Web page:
Prohibition agents should have been Civil Service employees, but they weren’t, because activists wanted to install true believers in those jobs and politicians wanted to hand them out to supporters. You couldn’t have it both ways.
How southern prohibition advocates exploited racial divisions to turn the South dry
Neal Dow was just about single-handedly responsible for the first statewide prohibition law in the country. He was also pretty responsible for its quick demise.
Prohibition, Alcohol as a Weapon, and the Myth of the Drunken Indian
Another chapter in the whiskey craziness of the Gilded Age
An obscure bit of international maritime law becomes front page news when the Coast Guard takes on rum runners during Prohibition.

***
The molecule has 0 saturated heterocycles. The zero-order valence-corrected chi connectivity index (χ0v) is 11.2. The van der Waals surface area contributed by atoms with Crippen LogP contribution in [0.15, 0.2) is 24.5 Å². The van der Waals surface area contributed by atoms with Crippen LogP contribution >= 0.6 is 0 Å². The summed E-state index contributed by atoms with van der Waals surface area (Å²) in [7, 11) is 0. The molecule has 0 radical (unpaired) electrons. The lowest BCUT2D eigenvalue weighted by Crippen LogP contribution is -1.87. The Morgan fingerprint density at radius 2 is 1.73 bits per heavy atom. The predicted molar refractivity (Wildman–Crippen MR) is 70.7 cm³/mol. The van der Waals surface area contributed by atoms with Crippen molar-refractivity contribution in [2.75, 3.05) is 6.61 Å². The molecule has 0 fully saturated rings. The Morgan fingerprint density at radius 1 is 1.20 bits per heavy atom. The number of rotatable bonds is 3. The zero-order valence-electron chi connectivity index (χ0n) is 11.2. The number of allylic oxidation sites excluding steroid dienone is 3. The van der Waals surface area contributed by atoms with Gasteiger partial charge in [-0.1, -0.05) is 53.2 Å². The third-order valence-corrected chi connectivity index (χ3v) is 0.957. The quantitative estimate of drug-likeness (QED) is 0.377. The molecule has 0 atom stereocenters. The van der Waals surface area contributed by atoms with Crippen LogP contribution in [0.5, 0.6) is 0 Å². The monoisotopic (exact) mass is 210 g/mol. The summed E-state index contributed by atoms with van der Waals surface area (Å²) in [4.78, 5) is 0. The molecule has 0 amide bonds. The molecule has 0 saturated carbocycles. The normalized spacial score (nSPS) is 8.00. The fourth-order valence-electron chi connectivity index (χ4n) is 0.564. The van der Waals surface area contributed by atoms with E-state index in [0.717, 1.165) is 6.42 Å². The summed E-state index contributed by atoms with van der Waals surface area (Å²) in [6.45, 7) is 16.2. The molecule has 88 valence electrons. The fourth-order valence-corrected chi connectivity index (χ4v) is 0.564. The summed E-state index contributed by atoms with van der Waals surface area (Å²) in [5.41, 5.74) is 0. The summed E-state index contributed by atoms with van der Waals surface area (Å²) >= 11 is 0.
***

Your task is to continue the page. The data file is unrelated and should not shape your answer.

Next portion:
In an era defined by self-interest, most people could just be paid to look the other way.
Our long national tradition of handing out booze in exchange for votes
The post-Prohibition era was very, very good for a very, very small number of people. If you had pushed your way through the 1920s with a toe still dipped in the legal liquor business—by managing, for example, to secure one of the small number of ‘medicinal spirits’ licenses available—you might be one of the lucky […]
May leveler, wealthier, brutally capitalist heads prevail